Besides, each and every one of the test participants can have fun guessing at the real causes involved. Who doesn’t love a little armchair theorizing?

* Yes, I’m ‘citing’ Wikipedia. The original article cited there is inaccessible, and the rest of the Wikipedia summary is informative stuff.

this is not a science blog post

I (and Global Spin) have changed a bit over the last few months. Nothing you’d notice much, but I’ve set aside a few projects and picked up a few others. Specifically, I’m starting the long road toward becoming a licensed scientician.

Long story short: Global Spin is shifting towards science blogging. For the remainder of 2011 I’m going to post something sciencey once a week, probably on Tuesdays.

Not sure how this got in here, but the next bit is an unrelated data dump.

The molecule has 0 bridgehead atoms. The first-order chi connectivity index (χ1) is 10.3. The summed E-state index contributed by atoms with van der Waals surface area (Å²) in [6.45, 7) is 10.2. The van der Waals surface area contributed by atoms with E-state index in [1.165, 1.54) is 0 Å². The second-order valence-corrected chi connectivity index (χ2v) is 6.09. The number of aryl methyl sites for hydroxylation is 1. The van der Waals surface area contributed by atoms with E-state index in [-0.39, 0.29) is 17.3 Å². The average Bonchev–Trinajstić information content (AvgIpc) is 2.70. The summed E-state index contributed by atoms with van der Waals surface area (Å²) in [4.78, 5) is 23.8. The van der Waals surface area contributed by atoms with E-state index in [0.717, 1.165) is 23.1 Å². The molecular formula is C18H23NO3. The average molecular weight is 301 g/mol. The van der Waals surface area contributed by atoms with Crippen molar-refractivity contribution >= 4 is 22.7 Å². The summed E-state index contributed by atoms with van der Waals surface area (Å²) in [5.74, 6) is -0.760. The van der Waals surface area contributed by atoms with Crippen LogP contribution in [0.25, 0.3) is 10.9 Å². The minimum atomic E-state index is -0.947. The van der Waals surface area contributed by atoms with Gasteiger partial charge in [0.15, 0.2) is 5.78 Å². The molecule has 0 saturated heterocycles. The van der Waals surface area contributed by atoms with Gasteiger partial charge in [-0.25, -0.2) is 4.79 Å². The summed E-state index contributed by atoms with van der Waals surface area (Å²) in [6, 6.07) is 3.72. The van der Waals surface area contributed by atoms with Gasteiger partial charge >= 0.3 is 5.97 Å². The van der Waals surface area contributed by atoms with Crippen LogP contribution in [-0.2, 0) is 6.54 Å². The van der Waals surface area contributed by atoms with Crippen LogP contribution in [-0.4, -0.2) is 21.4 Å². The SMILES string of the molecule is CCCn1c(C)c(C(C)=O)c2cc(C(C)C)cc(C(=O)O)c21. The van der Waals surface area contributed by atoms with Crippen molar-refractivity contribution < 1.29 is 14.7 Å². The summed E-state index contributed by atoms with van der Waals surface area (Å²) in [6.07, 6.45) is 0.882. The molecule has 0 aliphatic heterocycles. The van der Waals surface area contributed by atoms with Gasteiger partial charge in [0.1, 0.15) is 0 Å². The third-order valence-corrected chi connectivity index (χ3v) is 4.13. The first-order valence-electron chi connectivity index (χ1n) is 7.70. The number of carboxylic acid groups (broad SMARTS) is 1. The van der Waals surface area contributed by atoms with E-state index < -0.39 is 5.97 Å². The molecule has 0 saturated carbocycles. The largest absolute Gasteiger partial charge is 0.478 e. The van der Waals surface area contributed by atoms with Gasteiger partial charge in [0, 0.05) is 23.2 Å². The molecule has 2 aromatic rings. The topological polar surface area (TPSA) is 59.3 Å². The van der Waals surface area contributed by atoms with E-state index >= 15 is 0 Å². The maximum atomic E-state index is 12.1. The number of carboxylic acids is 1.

Older posts will still all be here; in fact, I’ve fixed the archives list in the sidebar so it shows posts going back to 2003. However, the focus going forward will be on science, culture, space, and technology. Those four categories catch most of what I’ve posted in the last two years anyway, so it won’t be a big shock.

I’ve also streamlined the site a bit. It’s not a community place anymore; social-media sites are much better at that now. It’s not even a place to store my personal commentary on the rest of the web; Tumblr and Twitter and Reader (oh my!) fit that need nicely.

One thing I’m going to try (and maybe go back on): I’ve turned off comments on these posts. Again, most of the commentary seems to happen elsewhere, so having those empty boxes at the bottom of each post seems a bit archaic. If you disagree, contact me and I’ll reconsider.

The motto hasn’t changed, though: We still protect our freaks.

To Science!